Last Updated on May 8, 2015, by eNotes Editorial. Word Count: 266
Considered one of the giants of modern Italian literature, Eugenio Montale won the 1975 Nobel Prize in Literature. Although his poems have been translated before with varying degrees of success, Jonathan Galassi has walked the thin tightrope that is the translator’s precarious occupation and distinguished himself with English words that accurately illuminate Montale’s Italian purpose. In 1982, Galassi translated and edited a selection of Montale’s essays, which was published as THE SECOND LIFE OF ART. A poet himself, Galassi translated a selection of Montale’s poems for OTHERWISE: LAST AND FIRST POEMS (1984) and authored his own collection of poetry with MORNING RUN (1988).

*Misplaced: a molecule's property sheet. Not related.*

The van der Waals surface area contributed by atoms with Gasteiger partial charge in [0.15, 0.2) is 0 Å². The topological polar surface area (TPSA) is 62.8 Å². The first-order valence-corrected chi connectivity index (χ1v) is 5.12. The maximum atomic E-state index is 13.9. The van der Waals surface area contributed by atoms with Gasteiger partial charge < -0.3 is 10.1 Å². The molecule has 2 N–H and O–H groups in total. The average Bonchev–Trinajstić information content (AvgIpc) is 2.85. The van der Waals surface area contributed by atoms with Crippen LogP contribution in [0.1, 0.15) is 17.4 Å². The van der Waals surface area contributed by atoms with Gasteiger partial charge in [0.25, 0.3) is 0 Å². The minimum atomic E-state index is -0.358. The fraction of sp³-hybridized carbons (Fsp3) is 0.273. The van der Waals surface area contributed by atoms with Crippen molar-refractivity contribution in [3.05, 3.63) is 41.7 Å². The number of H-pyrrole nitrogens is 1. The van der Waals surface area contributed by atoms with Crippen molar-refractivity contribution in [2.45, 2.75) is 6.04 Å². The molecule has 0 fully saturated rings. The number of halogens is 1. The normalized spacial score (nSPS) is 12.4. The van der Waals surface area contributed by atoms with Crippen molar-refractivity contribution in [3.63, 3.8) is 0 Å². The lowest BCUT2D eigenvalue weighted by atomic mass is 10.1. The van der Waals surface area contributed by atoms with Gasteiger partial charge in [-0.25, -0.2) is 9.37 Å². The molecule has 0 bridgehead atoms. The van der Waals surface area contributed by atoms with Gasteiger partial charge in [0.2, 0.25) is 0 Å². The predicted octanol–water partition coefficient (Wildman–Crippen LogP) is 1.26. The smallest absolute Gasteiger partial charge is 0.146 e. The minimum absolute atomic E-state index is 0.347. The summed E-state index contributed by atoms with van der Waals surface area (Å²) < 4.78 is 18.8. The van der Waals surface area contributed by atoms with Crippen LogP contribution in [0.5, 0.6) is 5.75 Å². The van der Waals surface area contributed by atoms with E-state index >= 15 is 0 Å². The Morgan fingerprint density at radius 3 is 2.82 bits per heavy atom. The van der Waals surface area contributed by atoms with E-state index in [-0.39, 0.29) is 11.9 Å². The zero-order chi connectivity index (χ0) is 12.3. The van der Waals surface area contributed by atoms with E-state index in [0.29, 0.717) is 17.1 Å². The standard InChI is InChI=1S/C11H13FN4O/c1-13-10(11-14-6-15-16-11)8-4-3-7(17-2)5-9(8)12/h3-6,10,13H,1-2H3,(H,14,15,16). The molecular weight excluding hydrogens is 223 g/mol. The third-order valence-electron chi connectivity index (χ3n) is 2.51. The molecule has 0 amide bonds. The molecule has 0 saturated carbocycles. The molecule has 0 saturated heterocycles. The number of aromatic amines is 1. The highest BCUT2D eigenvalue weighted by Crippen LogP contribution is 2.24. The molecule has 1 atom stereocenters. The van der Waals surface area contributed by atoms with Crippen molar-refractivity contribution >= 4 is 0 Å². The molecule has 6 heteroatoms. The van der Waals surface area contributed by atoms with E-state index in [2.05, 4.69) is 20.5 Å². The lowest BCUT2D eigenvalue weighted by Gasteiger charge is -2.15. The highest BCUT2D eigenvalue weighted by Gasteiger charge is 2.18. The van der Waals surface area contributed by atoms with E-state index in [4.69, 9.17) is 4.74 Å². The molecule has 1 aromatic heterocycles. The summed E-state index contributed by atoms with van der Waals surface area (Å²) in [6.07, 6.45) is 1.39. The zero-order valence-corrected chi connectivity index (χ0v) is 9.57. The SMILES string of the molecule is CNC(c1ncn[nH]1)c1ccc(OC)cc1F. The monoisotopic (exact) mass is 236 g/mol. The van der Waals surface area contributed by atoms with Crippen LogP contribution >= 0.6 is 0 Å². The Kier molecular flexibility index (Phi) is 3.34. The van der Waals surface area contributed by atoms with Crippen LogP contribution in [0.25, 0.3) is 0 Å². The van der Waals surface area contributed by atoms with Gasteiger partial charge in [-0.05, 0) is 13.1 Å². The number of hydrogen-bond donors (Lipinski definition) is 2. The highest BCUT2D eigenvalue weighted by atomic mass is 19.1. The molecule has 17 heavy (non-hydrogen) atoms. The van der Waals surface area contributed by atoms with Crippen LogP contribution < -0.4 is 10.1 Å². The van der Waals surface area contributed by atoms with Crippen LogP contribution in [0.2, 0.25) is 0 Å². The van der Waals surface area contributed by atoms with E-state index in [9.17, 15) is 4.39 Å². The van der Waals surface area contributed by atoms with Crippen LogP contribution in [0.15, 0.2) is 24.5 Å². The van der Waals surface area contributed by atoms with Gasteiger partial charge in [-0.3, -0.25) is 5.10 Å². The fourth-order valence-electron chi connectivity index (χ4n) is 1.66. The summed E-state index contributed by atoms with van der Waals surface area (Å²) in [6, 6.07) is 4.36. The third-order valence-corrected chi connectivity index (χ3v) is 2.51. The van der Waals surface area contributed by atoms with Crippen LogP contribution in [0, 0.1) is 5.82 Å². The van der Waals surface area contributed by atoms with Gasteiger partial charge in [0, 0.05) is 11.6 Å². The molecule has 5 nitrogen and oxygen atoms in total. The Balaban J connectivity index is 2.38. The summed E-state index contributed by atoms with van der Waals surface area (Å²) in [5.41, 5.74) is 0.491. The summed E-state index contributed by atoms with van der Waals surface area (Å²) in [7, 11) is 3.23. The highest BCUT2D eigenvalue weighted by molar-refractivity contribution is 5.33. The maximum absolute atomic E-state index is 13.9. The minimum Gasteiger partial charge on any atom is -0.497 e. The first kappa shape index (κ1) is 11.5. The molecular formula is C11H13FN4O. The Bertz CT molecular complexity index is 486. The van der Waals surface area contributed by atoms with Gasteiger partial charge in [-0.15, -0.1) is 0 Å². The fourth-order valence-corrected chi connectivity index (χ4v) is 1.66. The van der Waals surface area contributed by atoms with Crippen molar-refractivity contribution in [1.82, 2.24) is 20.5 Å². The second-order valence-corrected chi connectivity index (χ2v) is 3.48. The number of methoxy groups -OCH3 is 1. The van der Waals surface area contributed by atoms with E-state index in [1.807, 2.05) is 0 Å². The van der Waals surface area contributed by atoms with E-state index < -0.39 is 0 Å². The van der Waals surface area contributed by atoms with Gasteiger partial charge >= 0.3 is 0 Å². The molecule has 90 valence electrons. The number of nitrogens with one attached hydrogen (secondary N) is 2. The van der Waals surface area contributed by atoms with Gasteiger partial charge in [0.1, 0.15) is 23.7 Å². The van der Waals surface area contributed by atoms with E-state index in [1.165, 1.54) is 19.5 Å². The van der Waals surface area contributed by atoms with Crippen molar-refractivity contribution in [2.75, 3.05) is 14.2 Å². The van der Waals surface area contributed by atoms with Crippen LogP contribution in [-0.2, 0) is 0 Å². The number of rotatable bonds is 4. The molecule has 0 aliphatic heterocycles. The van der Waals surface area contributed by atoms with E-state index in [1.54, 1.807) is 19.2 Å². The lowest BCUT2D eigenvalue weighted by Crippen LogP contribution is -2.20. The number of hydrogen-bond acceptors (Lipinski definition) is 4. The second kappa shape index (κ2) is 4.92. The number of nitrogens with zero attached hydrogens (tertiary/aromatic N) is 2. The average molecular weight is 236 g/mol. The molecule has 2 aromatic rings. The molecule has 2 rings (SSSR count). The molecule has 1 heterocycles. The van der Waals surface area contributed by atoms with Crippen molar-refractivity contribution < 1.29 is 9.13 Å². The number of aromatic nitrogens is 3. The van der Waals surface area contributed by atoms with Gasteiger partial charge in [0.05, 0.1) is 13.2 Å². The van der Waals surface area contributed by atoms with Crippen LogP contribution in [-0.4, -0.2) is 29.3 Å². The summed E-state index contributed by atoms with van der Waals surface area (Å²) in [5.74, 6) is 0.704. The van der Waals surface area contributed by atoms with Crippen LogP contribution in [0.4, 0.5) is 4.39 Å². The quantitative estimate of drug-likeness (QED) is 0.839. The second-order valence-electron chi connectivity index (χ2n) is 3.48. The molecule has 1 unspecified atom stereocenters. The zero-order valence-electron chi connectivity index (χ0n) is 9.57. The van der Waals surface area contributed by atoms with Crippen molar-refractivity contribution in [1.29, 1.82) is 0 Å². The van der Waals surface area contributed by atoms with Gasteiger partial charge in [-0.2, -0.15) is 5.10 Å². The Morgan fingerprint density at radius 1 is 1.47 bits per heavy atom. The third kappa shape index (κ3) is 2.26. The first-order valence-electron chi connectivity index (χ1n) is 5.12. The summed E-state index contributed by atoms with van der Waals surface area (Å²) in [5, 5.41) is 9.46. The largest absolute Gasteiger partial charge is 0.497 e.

While having the skill and sensitivity of a poet may be essential as a starting point for any translator who wishes to tackle Montale’s lyrical genius, Galassi has brought much more than mere poetic inspiration to the table. Montale was a brilliant scholar as well as a great poet. As an ardent anti-Fascist, Montale’s poems of the 1920’s question the state of the world that surrounds him. The haunting quality of his images and his dazzling wordplay have not been lost in Galassi’s painstaking translations. Divided into three parts, COLLECTED POEMS, 1920-1954 includes the 1925 collection OSSI DI SEPPIA / CUTTLEFISH BONES, the 1939 collection LE OCCASIONI / THE OCCASIONS, and the 1956 collection (composed during the 1940’s and early 1950’s) LA BUFERA E ALTRO / THE STORM, ETC. In addition to Galassi’s distinguished translations, he has included an insightful essay “Reading Montale,” a chronology, and a remarkable collection of “Notes.” This volume is to be savored by all serious readers of contemporary world poetry.
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